- Paperback: 304 pages
- Publisher: Basic Books (May 30, 1997)
- Language: English
- ISBN-10: 0465087302
- ISBN-13: 978-0465087303
- Product Dimensions: 0.8 x 5.2 x 8 inches
- Shipping Weight: 12 ounces
- Average Customer Review: 333 customer reviews
- Amazon Best Sellers Rank: #38,202 in Books (See Top 100 in Books)
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Trauma and Recovery: The Aftermath of Violence--from Domestic Abuse to Political Terror
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From Publishers Weekly
Herman links the public traumas of society to those of domestic life in this provocative work of psychiatric theory.
Copyright 1993 Reed Business Information, Inc. --This text refers to an out of print or unavailable edition of this title.
"Herman links the public traumas of society to those of domestic life in this provocative work of psychiatric theory." ---Publishers Weekly --This text refers to an out of print or unavailable edition of this title.
Top customer reviews
Judith Herman writes this book with such love, and nurturing and caring. I read it very slowly, with a highlighter. I could only read it a bit at a time, to give myself time to process. The book helped me understand things that had been mysteries to me my entire life! I hadn't made the PTSD connection before. Life has a way of illuminating things. At first, I wanted to track Dr. Herman down and see her for a few sessions. Too bad I don't have that kind of money :-) I found a PTSD group via MeetUps, and started working with the therapist who runs it and offers a sliding scale. I'm an integrated and joyful person these days.
Her work also reflects a growing body of experience with traumatized combat veterans and victims of political terror.
Herman asserts that traumatic syndromes have basic features in common, and that the recovery process also follows a common pathway. The fundamental stages of recovery are:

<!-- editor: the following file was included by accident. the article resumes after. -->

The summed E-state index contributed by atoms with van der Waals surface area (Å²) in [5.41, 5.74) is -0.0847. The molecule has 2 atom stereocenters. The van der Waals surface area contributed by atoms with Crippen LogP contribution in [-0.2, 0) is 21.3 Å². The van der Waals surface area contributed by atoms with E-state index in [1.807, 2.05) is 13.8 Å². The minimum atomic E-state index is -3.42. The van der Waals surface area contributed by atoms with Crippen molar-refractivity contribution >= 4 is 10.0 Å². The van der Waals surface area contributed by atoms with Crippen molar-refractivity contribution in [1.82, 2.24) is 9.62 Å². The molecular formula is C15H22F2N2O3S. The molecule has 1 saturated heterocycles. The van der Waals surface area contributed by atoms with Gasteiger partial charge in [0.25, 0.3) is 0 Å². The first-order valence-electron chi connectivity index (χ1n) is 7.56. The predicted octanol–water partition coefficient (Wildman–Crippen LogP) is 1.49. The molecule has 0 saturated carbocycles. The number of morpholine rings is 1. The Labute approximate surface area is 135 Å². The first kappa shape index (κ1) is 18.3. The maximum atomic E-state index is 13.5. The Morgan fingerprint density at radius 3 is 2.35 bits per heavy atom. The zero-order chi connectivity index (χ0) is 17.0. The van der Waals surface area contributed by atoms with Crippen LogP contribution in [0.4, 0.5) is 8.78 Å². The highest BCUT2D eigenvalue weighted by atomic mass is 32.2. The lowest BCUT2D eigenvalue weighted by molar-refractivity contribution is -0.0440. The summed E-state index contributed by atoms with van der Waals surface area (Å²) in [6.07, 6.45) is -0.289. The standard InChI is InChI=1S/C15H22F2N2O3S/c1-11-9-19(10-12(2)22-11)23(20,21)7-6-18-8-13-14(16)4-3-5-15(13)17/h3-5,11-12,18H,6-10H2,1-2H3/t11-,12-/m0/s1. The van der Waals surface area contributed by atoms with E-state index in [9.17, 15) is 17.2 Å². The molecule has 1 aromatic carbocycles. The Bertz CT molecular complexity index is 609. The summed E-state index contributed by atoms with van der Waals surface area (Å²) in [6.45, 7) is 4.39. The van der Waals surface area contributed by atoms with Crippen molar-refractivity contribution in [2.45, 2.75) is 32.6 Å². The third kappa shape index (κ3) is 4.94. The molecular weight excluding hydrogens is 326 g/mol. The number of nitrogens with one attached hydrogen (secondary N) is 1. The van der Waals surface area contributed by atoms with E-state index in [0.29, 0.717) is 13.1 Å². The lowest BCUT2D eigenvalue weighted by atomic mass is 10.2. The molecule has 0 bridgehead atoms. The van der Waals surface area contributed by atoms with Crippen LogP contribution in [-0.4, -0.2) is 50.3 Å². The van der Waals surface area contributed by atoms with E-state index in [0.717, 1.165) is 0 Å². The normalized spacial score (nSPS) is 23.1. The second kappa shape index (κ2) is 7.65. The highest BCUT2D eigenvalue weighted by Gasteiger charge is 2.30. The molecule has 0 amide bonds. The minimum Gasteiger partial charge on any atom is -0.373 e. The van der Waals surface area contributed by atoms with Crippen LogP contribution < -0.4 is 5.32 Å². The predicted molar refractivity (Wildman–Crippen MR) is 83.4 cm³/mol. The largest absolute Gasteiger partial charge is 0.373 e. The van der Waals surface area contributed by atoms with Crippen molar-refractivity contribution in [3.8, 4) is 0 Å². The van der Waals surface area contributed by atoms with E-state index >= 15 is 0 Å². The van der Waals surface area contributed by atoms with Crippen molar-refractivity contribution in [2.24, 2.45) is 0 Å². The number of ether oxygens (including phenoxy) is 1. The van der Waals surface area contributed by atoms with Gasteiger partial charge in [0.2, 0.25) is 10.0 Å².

1). Establishing safety.
2). Reconstructing the trauma story.
3). Restoring the connection between survivors and their community.
On p. 244, Herman points out that the subordination of women and children has been so deeply embedded in our culture, that the use of force against them, has only recently been recognized as a violation of basic human rights.
Plus battering, stalking, sexual harassment, and acquaintance rape were not even named, or understood to be crimes until they were defined by the feminist movement.
In this compelling work, Herman illuminates the worlds of war veterans, prisoners of war, battered women, rape and incest victims. On the aspect of recovery from traumatic events, Herman states that recovery unfolds in three stages:
First Stage-Establishment of Safety.
Second Stage-Remembrance and Mourning.
Third Stage-Reconnection with Ordinary Life.
She also notes that these stages are an abstract concept, not to be taken literally, for they are an attempt to impose simplicity and order on a process that is turbulent and complex. For there is no "magic bullet" for recovery from the traumatic syndromes.
It's hard to sum up the stunning breadth of Herman's work. Suffice it to say, that this book is a powerful tool for understanding the effect of trauma on human beings, and it can be immensely helpful in the healing process for all victims of trauma.
This should be recommended reading for our policymakers. It's a must read for returning war veterans and their families, to help them in their readjustment process.
The book also has an extensive, helpful index. I would give Herman's book 10 stars if I could. Very, very highly recommended!
But it is not a self-help book, or only so in a limited sense. If you are a survivor of trauma and are experiencing PTSD, this book is a good place to start, in order to understand that your symptoms make sense and are shared by other survivors of abuse. In other words, you are not alone. It may help you to demand the safety and control of your environment that are necessary for healing. Sometimes other well-meaning people are naive about the safety requirements of traumatized people, and this book can help them understand what you need.
In order to start healing your body-mind, though, the book to go to is Trauma Releasing Exercises by David Berceli. He also has an excellent website. He has devised a series of exercises to help the many millions in our violent world who are suffering from trauma. So many of these people have no access to therapists, because the circumstances that made them vulnerable to abuse also make them poor and without access to health care. These exercises are easy to understand and to perform, and they do help the body release the chronic tension that drives so many of the debilitating psychological symptoms of trauma.